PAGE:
Kaspersky Lab releases its half-year report

24 Sep 2008
Virus News

Kaspersky Lab has released its half-year report; the first half of the report covers the evolution of malware, and focusses on the fact that virus writers are not concentrating on sophisticated technology, but rather focussing on quantity over quality. The authors of malicious code are moving away from creating multiple modules which interact with each other, preferring instead to implement multiple functions within one program. The number of Trojan programs designed to steal passwords to online games has also increased.

In terms of mobile malware, virus writers are choosing to specialize in Trojan programs for J2ME rather than attacking smartphones. Such programs are capable of running on almost any mobile phone, and send SMS messages which empty the user's account while filling the pockets of the Trojan authors.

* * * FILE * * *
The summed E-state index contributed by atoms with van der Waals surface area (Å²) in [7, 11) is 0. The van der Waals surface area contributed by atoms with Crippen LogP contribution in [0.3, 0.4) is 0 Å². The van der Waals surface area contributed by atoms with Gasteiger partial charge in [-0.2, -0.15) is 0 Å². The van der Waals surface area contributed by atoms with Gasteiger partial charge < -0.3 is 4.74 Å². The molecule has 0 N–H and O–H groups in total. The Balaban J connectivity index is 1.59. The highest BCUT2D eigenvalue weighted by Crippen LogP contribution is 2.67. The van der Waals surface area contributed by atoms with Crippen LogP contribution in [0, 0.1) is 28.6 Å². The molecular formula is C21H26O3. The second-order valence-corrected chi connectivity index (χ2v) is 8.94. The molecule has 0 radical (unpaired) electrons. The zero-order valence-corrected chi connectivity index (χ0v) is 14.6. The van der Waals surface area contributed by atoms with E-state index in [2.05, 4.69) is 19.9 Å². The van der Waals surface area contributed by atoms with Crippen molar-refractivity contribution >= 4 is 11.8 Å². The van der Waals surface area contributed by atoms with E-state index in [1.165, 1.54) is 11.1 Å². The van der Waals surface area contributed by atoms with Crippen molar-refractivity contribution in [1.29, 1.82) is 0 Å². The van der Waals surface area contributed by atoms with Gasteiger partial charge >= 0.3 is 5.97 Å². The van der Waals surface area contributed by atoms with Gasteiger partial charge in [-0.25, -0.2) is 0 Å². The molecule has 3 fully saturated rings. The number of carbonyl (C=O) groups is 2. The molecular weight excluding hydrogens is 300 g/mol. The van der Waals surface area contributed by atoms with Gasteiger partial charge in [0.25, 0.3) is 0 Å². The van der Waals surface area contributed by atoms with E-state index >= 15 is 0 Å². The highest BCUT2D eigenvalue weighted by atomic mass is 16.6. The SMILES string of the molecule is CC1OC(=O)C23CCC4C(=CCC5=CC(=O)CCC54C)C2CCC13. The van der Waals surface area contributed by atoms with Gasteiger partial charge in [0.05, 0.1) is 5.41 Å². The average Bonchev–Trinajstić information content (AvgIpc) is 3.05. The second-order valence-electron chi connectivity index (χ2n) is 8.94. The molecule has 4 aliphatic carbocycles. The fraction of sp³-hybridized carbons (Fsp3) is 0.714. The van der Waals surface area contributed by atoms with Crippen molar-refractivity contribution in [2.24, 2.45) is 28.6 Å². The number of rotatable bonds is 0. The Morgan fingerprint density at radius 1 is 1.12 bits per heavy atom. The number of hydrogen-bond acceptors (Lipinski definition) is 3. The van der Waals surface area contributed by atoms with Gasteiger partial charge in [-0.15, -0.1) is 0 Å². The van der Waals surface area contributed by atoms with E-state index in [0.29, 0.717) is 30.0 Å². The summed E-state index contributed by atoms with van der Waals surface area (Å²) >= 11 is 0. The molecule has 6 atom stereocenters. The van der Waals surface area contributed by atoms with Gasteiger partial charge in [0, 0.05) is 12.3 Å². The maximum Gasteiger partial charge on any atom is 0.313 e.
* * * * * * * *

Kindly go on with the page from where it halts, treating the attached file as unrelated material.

In spite of the rapid increase in the number of threats, Kaspersky Lab analysts believe that the growth rate may slow or plateau out in 2008.

Today's antivirus industry must focus on the early detection of threats. While in the past it was possible simply to react to new threats in a couple of hours (or sometimes in a couple of days), now the window is counted in minutes. This means that antivirus experts have to identify new malicious code on the Internet – and this could mean at any point around the globe – analyse it, release protection, and deliver it to the end user.

The second half of the report addresses the issue of spam. During the first six months of 2008, the leading categories of spam were very familiar: "Medications, health goods and services"; "Education"; "Fake designer goods"; "Travel and tourism"; "Electronic advertising". Spammers are attempting to attract new clients by focussing on quality, and employing not only programmers, but marketing experts and designers to create spam messages.

It is likely that spammers will continue to experiment with html spam during the next half year while continuing to re-use some old methods.

A full version of the report can be found at viruslist.com.